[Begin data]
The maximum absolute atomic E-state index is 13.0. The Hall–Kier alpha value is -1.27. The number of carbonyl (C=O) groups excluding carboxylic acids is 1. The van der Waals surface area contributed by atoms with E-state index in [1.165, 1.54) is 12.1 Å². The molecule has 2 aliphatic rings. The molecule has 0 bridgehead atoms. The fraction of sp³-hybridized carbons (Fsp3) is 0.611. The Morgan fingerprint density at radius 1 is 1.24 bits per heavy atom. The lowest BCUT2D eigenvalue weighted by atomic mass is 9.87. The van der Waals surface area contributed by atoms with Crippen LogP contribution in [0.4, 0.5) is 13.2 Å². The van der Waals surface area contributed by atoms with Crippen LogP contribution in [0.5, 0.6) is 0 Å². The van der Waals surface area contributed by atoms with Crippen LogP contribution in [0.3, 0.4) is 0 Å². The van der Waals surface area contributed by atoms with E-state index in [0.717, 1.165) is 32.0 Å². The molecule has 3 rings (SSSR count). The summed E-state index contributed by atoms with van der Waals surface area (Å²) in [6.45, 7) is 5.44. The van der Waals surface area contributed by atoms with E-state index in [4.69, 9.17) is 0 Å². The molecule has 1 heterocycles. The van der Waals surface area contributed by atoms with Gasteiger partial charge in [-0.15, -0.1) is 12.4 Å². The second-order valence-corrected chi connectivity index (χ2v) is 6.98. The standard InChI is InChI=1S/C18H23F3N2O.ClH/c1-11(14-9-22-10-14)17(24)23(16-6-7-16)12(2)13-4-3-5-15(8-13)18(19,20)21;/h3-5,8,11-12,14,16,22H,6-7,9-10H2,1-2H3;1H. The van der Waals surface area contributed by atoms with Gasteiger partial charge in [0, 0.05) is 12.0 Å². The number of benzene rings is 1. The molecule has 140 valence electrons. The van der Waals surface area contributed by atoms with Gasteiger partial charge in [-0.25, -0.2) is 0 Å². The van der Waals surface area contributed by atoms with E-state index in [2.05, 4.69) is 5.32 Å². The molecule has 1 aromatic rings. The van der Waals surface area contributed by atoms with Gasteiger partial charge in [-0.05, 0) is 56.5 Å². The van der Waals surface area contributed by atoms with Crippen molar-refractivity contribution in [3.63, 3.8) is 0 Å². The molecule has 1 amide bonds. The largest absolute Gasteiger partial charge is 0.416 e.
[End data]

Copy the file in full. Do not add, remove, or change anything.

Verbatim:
The maximum absolute atomic E-state index is 13.0. The Hall–Kier alpha value is -1.27. The number of carbonyl (C=O) groups excluding carboxylic acids is 1. The van der Waals surface area contributed by atoms with E-state index in [1.165, 1.54) is 12.1 Å². The molecule has 2 aliphatic rings. The molecule has 0 bridgehead atoms. The fraction of sp³-hybridized carbons (Fsp3) is 0.611. The Morgan fingerprint density at radius 1 is 1.24 bits per heavy atom. The lowest BCUT2D eigenvalue weighted by atomic mass is 9.87. The van der Waals surface area contributed by atoms with Crippen LogP contribution in [0.4, 0.5) is 13.2 Å². The van der Waals surface area contributed by atoms with Crippen LogP contribution in [0.5, 0.6) is 0 Å². The van der Waals surface area contributed by atoms with Crippen LogP contribution in [0.3, 0.4) is 0 Å². The van der Waals surface area contributed by atoms with E-state index in [0.717, 1.165) is 32.0 Å². The molecule has 3 rings (SSSR count). The summed E-state index contributed by atoms with van der Waals surface area (Å²) in [6.45, 7) is 5.44. The van der Waals surface area contributed by atoms with E-state index in [4.69, 9.17) is 0 Å². The molecule has 1 heterocycles. The van der Waals surface area contributed by atoms with Gasteiger partial charge in [-0.15, -0.1) is 12.4 Å². The second-order valence-corrected chi connectivity index (χ2v) is 6.98. The standard InChI is InChI=1S/C18H23F3N2O.ClH/c1-11(14-9-22-10-14)17(24)23(16-6-7-16)12(2)13-4-3-5-15(8-13)18(19,20)21;/h3-5,8,11-12,14,16,22H,6-7,9-10H2,1-2H3;1H. The van der Waals surface area contributed by atoms with Gasteiger partial charge in [0, 0.05) is 12.0 Å². The number of benzene rings is 1. The molecule has 140 valence electrons. The van der Waals surface area contributed by atoms with Gasteiger partial charge in [-0.25, -0.2) is 0 Å². The van der Waals surface area contributed by atoms with E-state index in [2.05, 4.69) is 5.32 Å². The molecule has 1 aromatic rings. The van der Waals surface area contributed by atoms with Gasteiger partial charge in [-0.05, 0) is 56.5 Å². The van der Waals surface area contributed by atoms with Crippen molar-refractivity contribution in [3.63, 3.8) is 0 Å². The molecule has 1 amide bonds. The largest absolute Gasteiger partial charge is 0.416 e.